3 min read

“The rise of the image, the fall of the word”

I’ve been trying to read as many books as I can these Christmas holidays since I have plenty of free time and the weather outside is particularly cold,1 so another book that I’ve read is Mitchell Stephens classic: “The rise of the image, the fall of the word.” It’s obligatory reading for anyone studying journalism and new media these days, as it tries to argue for cultural significance of television, or specifically something that Stephens calls the new video. A very interesting book indeed, and although I don’t quite agree with some opinions about montage and fast cutting, Stephens’ book is well worth reading if only for the very insightful analysis of history and significance of the written word, and then later development of film and video.

But there’s one other interesting thing about this book. The second edition was published in 1998, before the age of ubiquitous high-speed internet, YouTube, Netflix, the iPhone, the iPad, Snapchat, Vine and Instagram, and in the era when television was at its highest—in everyone’s home and at the center of home entertainment. It is surprising to see how much things have changed within the last 16 years,2 and it is astonishing how accurate are the predictions about the future of video the author makes. Stephens basically predicted YouTube, Netflix, and the iPhone/iPad. He also somewhat predicted the rise in quality of original programming on television, which is what many now refer to as the “renaissance of TV.” The only new, revolutionary technologies he didn’t foresee were high-speed internet in our smartphones, and the Kindle-driven e-book revolution3 that delays the death of the word,4 but I guess nobody saw it coming. Stephens also mentioned that video games will become more mature and will evolve into something more than teenager entertainment, which is also happening, although at a pace slower than expected. It would be interesting to see if he’d want to change anything in his book if it were to be written now, but I doubt that.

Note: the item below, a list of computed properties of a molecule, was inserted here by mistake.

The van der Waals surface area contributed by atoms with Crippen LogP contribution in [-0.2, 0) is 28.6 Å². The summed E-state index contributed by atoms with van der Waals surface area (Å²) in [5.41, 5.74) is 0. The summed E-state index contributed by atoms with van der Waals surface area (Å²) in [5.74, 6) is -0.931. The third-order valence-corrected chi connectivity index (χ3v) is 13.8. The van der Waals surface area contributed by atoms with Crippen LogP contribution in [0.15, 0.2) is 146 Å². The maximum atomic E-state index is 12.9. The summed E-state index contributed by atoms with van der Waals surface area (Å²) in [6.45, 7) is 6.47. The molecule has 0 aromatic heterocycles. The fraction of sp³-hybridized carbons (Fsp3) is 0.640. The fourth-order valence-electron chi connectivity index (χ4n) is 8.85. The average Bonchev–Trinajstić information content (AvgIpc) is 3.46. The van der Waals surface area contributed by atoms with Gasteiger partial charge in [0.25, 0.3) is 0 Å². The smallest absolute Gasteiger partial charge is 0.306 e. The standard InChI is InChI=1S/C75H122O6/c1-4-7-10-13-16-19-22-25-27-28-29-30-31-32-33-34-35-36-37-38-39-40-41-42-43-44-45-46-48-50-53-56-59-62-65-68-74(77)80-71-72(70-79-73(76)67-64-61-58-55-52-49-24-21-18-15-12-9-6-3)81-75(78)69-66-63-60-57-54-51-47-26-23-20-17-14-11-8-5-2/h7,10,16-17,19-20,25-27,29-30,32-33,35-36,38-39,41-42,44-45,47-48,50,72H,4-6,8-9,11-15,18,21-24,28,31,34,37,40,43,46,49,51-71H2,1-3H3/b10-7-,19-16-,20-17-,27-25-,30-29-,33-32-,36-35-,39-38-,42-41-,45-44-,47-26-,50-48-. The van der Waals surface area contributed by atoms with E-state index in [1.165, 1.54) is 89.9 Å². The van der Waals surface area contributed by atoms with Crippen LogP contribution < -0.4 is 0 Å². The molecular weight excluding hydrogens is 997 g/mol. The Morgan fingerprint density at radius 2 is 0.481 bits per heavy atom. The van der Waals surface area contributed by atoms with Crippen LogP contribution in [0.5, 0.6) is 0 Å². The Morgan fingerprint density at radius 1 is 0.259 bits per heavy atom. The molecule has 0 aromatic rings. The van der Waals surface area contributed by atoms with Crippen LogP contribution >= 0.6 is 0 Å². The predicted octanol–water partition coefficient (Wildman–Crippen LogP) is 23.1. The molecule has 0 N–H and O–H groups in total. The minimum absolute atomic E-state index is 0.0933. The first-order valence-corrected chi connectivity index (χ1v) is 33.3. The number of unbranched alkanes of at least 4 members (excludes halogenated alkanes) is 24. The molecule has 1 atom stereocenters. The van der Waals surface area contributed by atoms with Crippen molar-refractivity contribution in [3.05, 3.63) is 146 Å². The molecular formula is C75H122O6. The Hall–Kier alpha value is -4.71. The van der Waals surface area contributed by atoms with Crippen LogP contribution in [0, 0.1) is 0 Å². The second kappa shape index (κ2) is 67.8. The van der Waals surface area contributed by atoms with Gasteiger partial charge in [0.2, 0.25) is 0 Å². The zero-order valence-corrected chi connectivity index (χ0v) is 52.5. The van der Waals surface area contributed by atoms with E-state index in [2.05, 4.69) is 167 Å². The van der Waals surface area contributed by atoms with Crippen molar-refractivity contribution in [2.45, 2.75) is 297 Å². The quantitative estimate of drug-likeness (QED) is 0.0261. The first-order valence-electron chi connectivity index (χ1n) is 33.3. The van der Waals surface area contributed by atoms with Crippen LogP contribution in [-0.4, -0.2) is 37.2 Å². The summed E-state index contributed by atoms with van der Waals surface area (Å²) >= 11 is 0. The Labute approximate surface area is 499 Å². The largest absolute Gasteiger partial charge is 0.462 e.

Again, a recommendation. Read this book especially if you love books and hate TV.

  1. Also, I’ve been trying to win a bet with Karolina (no luck so far I’m afraid).
  2. I’m not an expert here, but I suppose it’s even less than that. I’d say things started happening really quickly once high-speed internet connectivity became a standard, once internet streaming services appeared (YouTube was created in 2005, Netflix and Hulu started offering video-on-demand streaming in 2007), and once the iPhone came out, so around 2005–2007. So then it’s basically the last 7–9 years.
  3. I wonder if there’s any research behind the increased readership and e-book reader sales. Do Kindles increase it, or are they bought solely because they’re an attractive gadget?
  4. One could also point out that the internet itself fuels a lot of text creation, with its blogs (who knew there’s gonna be so many bloggers in societies in which apparently nobody reads?), tweets, reddits, etc.

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